Troutwich of course is not within the jurisdiction of Scotland Yard, but the Yard’s Inspector Jimmy Waghorn, temporarily attached to the special investigation branch of the War Office, has been frequenting the village, trying to find out who is collating scraps of information from the nearby military camp and passing them on to Germany, and he takes an unofficial hand in the case, which of course means that it comes up during one of his Saturday night dinners in Dr. Priestley’s house, which still hasn’t been bombed.

   In due course the brother of the squire who was victim number three (if you include the Victorian pig butcher) is himself murdered, not inside Cyprus Lodge but in the alley on which its back door opens, and the cause of death once again is aconite or aconitine. Near trail’s end Priestley explains everything satisfactorily except why the fatal poison has two names.

   This too is definitely a wartime book: a nightly fire watch is kept at Troutwich town hall, and “a depressing array of austerity confections” is displayed in the window of the local tea-shop. “They say that beer’s not rationed,” a publican tells Waghorn, “but in a way it is. My brewers only allow me so much every week, enough for my regular customers and no more. And if the troops [from the adjacent military camp] drink it up, why the others grumble, and small blame to them.”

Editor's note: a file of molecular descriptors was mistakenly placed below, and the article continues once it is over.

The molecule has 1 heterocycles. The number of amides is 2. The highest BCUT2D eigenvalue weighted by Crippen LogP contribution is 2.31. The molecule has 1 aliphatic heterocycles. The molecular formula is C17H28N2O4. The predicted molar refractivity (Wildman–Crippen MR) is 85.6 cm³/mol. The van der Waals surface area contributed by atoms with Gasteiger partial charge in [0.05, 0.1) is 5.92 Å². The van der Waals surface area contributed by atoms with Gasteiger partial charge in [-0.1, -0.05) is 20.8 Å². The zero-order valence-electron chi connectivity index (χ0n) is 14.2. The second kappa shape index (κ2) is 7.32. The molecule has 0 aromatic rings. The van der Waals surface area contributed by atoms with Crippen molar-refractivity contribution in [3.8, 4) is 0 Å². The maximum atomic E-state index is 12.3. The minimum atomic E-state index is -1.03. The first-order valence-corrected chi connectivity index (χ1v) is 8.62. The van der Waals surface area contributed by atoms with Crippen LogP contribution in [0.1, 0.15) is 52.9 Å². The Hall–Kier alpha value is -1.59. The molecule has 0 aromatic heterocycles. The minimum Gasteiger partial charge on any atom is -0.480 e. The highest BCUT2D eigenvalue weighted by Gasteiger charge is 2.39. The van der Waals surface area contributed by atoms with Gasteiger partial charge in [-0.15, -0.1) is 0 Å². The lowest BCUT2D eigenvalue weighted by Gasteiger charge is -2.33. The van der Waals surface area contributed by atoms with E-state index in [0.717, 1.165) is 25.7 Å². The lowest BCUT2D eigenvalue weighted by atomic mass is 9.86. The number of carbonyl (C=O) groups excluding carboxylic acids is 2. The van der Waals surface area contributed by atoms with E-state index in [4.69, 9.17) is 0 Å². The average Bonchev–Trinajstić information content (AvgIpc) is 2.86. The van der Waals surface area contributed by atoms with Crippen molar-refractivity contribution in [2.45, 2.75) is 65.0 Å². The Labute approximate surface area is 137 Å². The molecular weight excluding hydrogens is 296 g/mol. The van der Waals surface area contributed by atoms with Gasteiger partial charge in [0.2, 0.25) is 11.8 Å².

There’s even an air raid on the camp — although it’s a one-plane attack described to Waghorn after the event—and a bit of action at the climax as Waghorn collars the enemy spy, whose activities, as you might have suspected, are connected with the murders.

   The wartime ambience is one of the high points of the novel, but Boucher’s review for the Chronicle (11 June 1944) once again passed over that aspect and concentrated on the detection. “At his best, nobody can top Rhode for ingenious murder gadgets and few can top him for meticulous unraveling; he’s very close to his best in this one.”

   Barzun & Taylor in A CATALOGUE OF CRIME are somewhat less enthusiastic, with Taylor calling the book “a bumbling business” although Barzun thought more highly of it. Both seemed to agree, however, that the gimmick for creating the fake supernatural manifestations was “unconvincing.”